Makeover furniture with pine moulding
Pine moulding is available at your local Builders Warehouse and comes in a variety of design styles and sizes. I have used pine moulding for adding detail to picture frames, finishing off around glass-panelled furniture, and in this project we show you how to use pine moulding to add detail to a boring chest of drawers.
The joy of discovering a piece of furniture that is still in good condition - at a bargain price - and being able to transform it into something new is an experience second to none. You can spend hours sanding, stripping and painting, but at the end of the day when you reveal the finished piece... it's all worth it. This chest of drawers was in perfect condition - it just needed a bit of TLC and some modifications.
The first step was to remove the layers of paint on the wood top of the cabinet, since that was going to be stained and waxed.
Plascon RemovALL is an eco-friendly paint stripper that is easy to use: simply pour on and leave for about 30 minutes before using a plastic scraper to remove the paint. You may have to repeat the process depending on how many layers of paint there are!
With the layers of paint removed it's time to get down to sanding. Use 80-grit sanding pads on the top to remove any remaining paint and then change to 120-grit. Use this for sanding the top and the rest of the cabinet. While it isn't necessary to remove all the paint from the cabinet, since it is going to be repainted, you do need to de-gloss or remove a layer or two of the old paint for good bonding with the new paint.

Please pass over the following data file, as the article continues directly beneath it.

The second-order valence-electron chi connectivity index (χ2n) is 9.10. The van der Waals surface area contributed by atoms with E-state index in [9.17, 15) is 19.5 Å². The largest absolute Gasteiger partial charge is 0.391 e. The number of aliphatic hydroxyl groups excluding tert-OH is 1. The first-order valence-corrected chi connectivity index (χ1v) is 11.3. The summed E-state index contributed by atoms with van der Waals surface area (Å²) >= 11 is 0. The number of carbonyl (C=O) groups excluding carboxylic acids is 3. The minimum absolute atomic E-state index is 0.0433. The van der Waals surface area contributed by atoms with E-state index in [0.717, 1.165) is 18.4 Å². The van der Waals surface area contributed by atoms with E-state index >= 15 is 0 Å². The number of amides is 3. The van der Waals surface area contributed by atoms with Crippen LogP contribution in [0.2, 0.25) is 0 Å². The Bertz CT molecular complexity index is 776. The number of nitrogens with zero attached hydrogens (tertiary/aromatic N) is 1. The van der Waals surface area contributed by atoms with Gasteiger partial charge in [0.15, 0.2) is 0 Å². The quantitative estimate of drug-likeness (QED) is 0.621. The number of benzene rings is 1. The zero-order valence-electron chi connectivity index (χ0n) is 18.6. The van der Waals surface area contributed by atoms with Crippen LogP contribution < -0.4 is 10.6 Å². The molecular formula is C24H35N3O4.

To cover up the seamed drawers and give the chest of drawers a new look, 3mm SupaWood panels were cut to fit onto the front of each drawer, and pine moulding cut to length with mitred corners to create a frame around the panels. Use a mitre box and backsaw or mitre saw to cut the corners at a 45-degree angle.
The panels and moulding are attached to the front of the drawers with Pattex No More Nails adhesive. If there are any gaps at the corners, you can use wood filler to fill these in and sand smooth with 180-grit sandpaper once dry.
At the edges where the panel and moulding don't cover, use Alcolin QuikWood to fill in the gaps. Let the epoxy putty harden for about an hour and then sand with 120- and then 180-grit sandpaper before the epoxy has chance to harden fully.
After sanding and wiping clean you are ready to stain and wax the top and paint your cabinet. The top was stained with Woodoc Gel Stain - traditional teak and then a coat of Woodoc antique wax applied over the top.
For painting the chest of drawers you have several options:
1. Paint with Plascon Polvin matt in your choice of colour, either with a paintbrush and foam roller, or using a Bosch PFS spray system. Once dry, apply antique wax to match the top.
2. Use Plascon Double Velvet and paintbrush / foam roller combination, or Bosch PFS spray system.
3. Spray on colour with Rust-Oleum 2X spray paint. They offer a fantastic selection of satin and gloss colours that are easily to apply.